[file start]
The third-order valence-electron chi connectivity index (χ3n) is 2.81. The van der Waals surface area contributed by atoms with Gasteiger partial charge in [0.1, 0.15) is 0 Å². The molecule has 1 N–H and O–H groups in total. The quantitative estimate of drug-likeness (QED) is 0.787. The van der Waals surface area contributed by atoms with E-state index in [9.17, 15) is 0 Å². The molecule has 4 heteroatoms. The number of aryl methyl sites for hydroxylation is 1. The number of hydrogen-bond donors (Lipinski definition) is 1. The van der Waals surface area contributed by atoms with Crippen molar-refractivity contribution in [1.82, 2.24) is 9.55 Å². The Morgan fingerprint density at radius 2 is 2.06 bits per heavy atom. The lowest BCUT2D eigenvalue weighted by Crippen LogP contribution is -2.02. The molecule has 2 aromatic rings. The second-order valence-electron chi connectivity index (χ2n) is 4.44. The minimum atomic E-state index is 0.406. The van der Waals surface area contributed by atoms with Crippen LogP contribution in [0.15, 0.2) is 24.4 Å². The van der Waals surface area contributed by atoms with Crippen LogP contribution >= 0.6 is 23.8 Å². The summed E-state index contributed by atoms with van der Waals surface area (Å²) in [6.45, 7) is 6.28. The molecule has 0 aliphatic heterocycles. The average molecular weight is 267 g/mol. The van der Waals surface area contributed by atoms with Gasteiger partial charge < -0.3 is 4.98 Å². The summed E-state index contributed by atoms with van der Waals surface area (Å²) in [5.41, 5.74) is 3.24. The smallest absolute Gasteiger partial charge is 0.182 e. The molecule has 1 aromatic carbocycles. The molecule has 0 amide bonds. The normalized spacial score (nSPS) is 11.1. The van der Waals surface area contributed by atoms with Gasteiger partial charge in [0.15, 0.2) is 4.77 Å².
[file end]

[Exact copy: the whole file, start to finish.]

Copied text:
The third-order valence-electron chi connectivity index (χ3n) is 2.81. The van der Waals surface area contributed by atoms with Gasteiger partial charge in [0.1, 0.15) is 0 Å². The molecule has 1 N–H and O–H groups in total. The quantitative estimate of drug-likeness (QED) is 0.787. The van der Waals surface area contributed by atoms with E-state index in [9.17, 15) is 0 Å². The molecule has 4 heteroatoms. The number of aryl methyl sites for hydroxylation is 1. The number of hydrogen-bond donors (Lipinski definition) is 1. The van der Waals surface area contributed by atoms with Crippen molar-refractivity contribution in [1.82, 2.24) is 9.55 Å². The Morgan fingerprint density at radius 2 is 2.06 bits per heavy atom. The lowest BCUT2D eigenvalue weighted by Crippen LogP contribution is -2.02. The molecule has 2 aromatic rings. The second-order valence-electron chi connectivity index (χ2n) is 4.44. The minimum atomic E-state index is 0.406. The van der Waals surface area contributed by atoms with Crippen LogP contribution in [0.15, 0.2) is 24.4 Å². The van der Waals surface area contributed by atoms with Crippen LogP contribution >= 0.6 is 23.8 Å². The summed E-state index contributed by atoms with van der Waals surface area (Å²) in [6.45, 7) is 6.28. The molecule has 0 aliphatic heterocycles. The average molecular weight is 267 g/mol. The van der Waals surface area contributed by atoms with Gasteiger partial charge < -0.3 is 4.98 Å². The summed E-state index contributed by atoms with van der Waals surface area (Å²) in [5.41, 5.74) is 3.24. The smallest absolute Gasteiger partial charge is 0.182 e. The molecule has 1 aromatic carbocycles. The molecule has 0 amide bonds. The normalized spacial score (nSPS) is 11.1. The van der Waals surface area contributed by atoms with Gasteiger partial charge in [0.15, 0.2) is 4.77 Å².